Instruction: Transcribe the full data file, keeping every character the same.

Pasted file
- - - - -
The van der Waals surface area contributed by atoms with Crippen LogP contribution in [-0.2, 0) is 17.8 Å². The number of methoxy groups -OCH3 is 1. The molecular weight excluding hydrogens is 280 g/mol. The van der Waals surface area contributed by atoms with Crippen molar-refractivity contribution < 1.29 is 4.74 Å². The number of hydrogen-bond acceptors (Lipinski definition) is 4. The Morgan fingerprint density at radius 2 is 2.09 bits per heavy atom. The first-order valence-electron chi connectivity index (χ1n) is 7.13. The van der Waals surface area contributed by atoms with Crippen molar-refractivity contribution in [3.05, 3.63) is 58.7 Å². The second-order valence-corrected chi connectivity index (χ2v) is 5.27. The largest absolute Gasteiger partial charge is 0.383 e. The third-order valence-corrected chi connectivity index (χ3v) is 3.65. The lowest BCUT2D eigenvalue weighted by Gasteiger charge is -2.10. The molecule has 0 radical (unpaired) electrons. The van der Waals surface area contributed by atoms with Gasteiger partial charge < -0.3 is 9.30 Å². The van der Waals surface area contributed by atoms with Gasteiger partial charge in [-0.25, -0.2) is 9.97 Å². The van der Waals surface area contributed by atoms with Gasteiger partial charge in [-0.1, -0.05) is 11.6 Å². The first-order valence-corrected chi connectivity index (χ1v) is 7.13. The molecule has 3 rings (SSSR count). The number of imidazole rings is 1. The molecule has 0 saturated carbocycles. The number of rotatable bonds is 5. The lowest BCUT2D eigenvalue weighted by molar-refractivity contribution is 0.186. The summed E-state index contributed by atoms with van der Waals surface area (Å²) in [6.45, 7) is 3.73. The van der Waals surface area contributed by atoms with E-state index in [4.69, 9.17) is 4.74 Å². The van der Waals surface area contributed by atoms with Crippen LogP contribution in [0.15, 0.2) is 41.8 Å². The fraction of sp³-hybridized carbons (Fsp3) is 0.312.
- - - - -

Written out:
The van der Waals surface area contributed by atoms with Crippen LogP contribution in [-0.2, 0) is 17.8 Å². The number of methoxy groups -OCH3 is 1. The molecular weight excluding hydrogens is 280 g/mol. The van der Waals surface area contributed by atoms with Crippen molar-refractivity contribution < 1.29 is 4.74 Å². The number of hydrogen-bond acceptors (Lipinski definition) is 4. The Morgan fingerprint density at radius 2 is 2.09 bits per heavy atom. The first-order valence-electron chi connectivity index (χ1n) is 7.13. The van der Waals surface area contributed by atoms with Crippen molar-refractivity contribution in [3.05, 3.63) is 58.7 Å². The second-order valence-corrected chi connectivity index (χ2v) is 5.27. The largest absolute Gasteiger partial charge is 0.383 e. The third-order valence-corrected chi connectivity index (χ3v) is 3.65. The lowest BCUT2D eigenvalue weighted by Gasteiger charge is -2.10. The molecule has 0 radical (unpaired) electrons. The van der Waals surface area contributed by atoms with Gasteiger partial charge < -0.3 is 9.30 Å². The van der Waals surface area contributed by atoms with Gasteiger partial charge in [-0.25, -0.2) is 9.97 Å². The van der Waals surface area contributed by atoms with Gasteiger partial charge in [-0.1, -0.05) is 11.6 Å². The first-order valence-corrected chi connectivity index (χ1v) is 7.13. The molecule has 3 rings (SSSR count). The number of imidazole rings is 1. The molecule has 0 saturated carbocycles. The number of rotatable bonds is 5. The lowest BCUT2D eigenvalue weighted by molar-refractivity contribution is 0.186. The summed E-state index contributed by atoms with van der Waals surface area (Å²) in [6.45, 7) is 3.73. The van der Waals surface area contributed by atoms with E-state index in [4.69, 9.17) is 4.74 Å². The van der Waals surface area contributed by atoms with Crippen LogP contribution in [0.15, 0.2) is 41.8 Å². The fraction of sp³-hybridized carbons (Fsp3) is 0.312.